The University of Nevada, Reno's Child and Family Research Center recently collaborated with the Nevada Museum of Art to host the "More Than a Playground" Early Childhood Symposium. The two-day event, which was held earlier this month, helped demonstrate research conducted by the center's children and further explored the Reggio Emilia style of teaching.
The Reggio Emilia learning approach emphasizes teaching children through the use of objects and experiences to develop their problem-solving and critical-thinking skills. Children enrolled in the center's Infant/Toddler, Preschool and Kindergarten/First Grade programs frequently use the historic Quadrangle on campus as a learning environment. The children, aged infants to first-grade, have been conducting "research" throughout their explorations of the Quad. This research was displayed through a temporary art installation on the Quad created by the children, teachers, families and University School of the Arts' faculty.
Leah Sanders, administrative faculty, mentor and coach for the College of Education's Child and Family Research Center, facilitated the exhibition.
"The art installation is a reflection of the University's youngest students' interest of what is on the Quad, as well as the teacher's knowledge of what's appropriate to teach the age group," Sanders said. "We present the children with a challenge, such as measuring their favorite tree, and then they solve the problem from their point of view."
The installation featured 11 interactive projects based on the children's frequent visits to the Quad and their interactions and research with and involving the Quad. One project on display was "Building a Castle," done by 2-year olds. The children were presented with the challenge of re-creating the University's Morrill Hall as a castle. They used various tools such as cardboard and paint to create a physical example of their interpretation of Morrill Hall. This particular display demonstrated the ability teachers have to encourage children's analytical skills and imagination.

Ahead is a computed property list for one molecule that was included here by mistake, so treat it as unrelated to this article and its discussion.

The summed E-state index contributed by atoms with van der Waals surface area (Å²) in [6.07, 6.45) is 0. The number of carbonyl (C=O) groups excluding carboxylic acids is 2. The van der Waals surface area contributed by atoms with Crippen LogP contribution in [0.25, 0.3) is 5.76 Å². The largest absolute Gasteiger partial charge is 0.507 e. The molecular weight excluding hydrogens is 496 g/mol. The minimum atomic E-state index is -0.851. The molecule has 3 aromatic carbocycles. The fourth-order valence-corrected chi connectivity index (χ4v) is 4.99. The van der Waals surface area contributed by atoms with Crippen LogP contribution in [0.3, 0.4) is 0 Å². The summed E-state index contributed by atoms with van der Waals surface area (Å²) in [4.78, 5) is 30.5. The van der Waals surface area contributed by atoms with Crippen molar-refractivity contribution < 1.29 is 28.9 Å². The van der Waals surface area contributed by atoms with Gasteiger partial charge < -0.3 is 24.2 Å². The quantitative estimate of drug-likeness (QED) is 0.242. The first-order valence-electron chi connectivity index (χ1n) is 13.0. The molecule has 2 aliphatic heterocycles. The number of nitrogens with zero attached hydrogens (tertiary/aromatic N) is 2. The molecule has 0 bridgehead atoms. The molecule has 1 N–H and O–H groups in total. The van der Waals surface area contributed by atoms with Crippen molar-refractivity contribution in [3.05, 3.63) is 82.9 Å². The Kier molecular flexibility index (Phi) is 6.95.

"We look at our children as competent, able to do research," Sanders said. "The research the children have done on the Quad is beyond just playing, even though that is how they approach it. We are trying make visible the ways children think, create, imagine and invent. Our community partner is the Nevada Museum of Art. "
Additional projects on display included "Sounds of Music," in which 4-year-olds used elements of nature to create sounds, and "Improvisational Dance," where kindergartners and first-graders created dances based on their observations of natural objects on the Quad.
After the art installation, members of the community joined classroom and museum educators from across the nation at the Nevada Museum of Art for a symposium. The symposium explored new and innovative ways to incorporate art and object-centered teaching and process-thinking into experiences for early learners and children. Lella Gandini, Reggio Children liaison in the United States, and Betsey Bowers, deputy director of the Smithsonian's Institution's Early Enrichment Center in Washington D.C., were featured as keynote speakers. Three Reno Early Childhood teachers, Megan Grimes (Washoe County School District), Jentry Hammond and Tracy Casbarro (Child and Family Research Center), also presented classroom work.
Participants learned more about early childhood classrooms and education in the environments of museums. They also had the opportunity to experiment with how different points of view affect their interactions with their surrounding environments.
The symposium, which organizers considered a huge success, created interactive campus community relationships that Sanders hopes to continue.
"We are continuing to partner with Colin Robertson, the Charles N. Mathewson Curator of Education, for the Museum, to create something different in museum experiences for children and their families."
For more information, contact the Child and Family Research Center's Director Sherry Waugh at (775) 784-6762.